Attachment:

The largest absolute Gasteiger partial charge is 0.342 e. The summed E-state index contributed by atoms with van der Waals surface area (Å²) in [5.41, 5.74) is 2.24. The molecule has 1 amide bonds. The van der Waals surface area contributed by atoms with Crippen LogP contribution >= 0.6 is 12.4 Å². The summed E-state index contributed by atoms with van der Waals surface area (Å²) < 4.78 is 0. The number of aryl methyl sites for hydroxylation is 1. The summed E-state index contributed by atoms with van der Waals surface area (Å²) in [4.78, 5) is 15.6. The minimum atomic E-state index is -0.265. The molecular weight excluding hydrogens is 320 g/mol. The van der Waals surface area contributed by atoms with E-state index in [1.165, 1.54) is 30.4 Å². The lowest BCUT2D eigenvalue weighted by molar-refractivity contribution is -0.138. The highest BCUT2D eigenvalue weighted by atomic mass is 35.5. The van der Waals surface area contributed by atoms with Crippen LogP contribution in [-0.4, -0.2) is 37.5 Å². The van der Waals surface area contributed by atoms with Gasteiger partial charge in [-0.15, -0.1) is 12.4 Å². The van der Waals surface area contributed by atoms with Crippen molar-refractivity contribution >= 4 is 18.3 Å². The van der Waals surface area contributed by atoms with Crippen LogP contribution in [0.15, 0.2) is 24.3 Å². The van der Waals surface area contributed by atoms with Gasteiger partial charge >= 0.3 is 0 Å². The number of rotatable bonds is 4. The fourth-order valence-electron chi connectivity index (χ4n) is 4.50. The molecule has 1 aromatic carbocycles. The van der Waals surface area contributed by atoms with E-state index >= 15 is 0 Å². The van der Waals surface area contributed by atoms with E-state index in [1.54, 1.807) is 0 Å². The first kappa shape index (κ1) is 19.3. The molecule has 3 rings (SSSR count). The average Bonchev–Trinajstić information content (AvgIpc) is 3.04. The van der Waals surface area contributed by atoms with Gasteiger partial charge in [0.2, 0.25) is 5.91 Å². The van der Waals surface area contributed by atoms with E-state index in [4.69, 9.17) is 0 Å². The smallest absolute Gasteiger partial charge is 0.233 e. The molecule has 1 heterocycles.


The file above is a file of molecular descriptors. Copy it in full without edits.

The largest absolute Gasteiger partial charge is 0.342 e. The summed E-state index contributed by atoms with van der Waals surface area (Å²) in [5.41, 5.74) is 2.24. The molecule has 1 amide bonds. The van der Waals surface area contributed by atoms with Crippen LogP contribution >= 0.6 is 12.4 Å². The summed E-state index contributed by atoms with van der Waals surface area (Å²) < 4.78 is 0. The number of aryl methyl sites for hydroxylation is 1. The summed E-state index contributed by atoms with van der Waals surface area (Å²) in [4.78, 5) is 15.6. The minimum atomic E-state index is -0.265. The molecular weight excluding hydrogens is 320 g/mol. The van der Waals surface area contributed by atoms with E-state index in [1.165, 1.54) is 30.4 Å². The lowest BCUT2D eigenvalue weighted by molar-refractivity contribution is -0.138. The highest BCUT2D eigenvalue weighted by atomic mass is 35.5. The van der Waals surface area contributed by atoms with Crippen LogP contribution in [-0.4, -0.2) is 37.5 Å². The van der Waals surface area contributed by atoms with Gasteiger partial charge in [-0.15, -0.1) is 12.4 Å². The van der Waals surface area contributed by atoms with Crippen molar-refractivity contribution >= 4 is 18.3 Å². The van der Waals surface area contributed by atoms with Crippen LogP contribution in [0.15, 0.2) is 24.3 Å². The van der Waals surface area contributed by atoms with Gasteiger partial charge >= 0.3 is 0 Å². The number of rotatable bonds is 4. The fourth-order valence-electron chi connectivity index (χ4n) is 4.50. The molecule has 1 aromatic carbocycles. The van der Waals surface area contributed by atoms with E-state index >= 15 is 0 Å². The van der Waals surface area contributed by atoms with E-state index in [1.54, 1.807) is 0 Å². The first kappa shape index (κ1) is 19.3. The molecule has 3 rings (SSSR count). The average Bonchev–Trinajstić information content (AvgIpc) is 3.04. The van der Waals surface area contributed by atoms with Gasteiger partial charge in [0.2, 0.25) is 5.91 Å². The van der Waals surface area contributed by atoms with E-state index in [4.69, 9.17) is 0 Å². The smallest absolute Gasteiger partial charge is 0.233 e. The molecule has 1 heterocycles.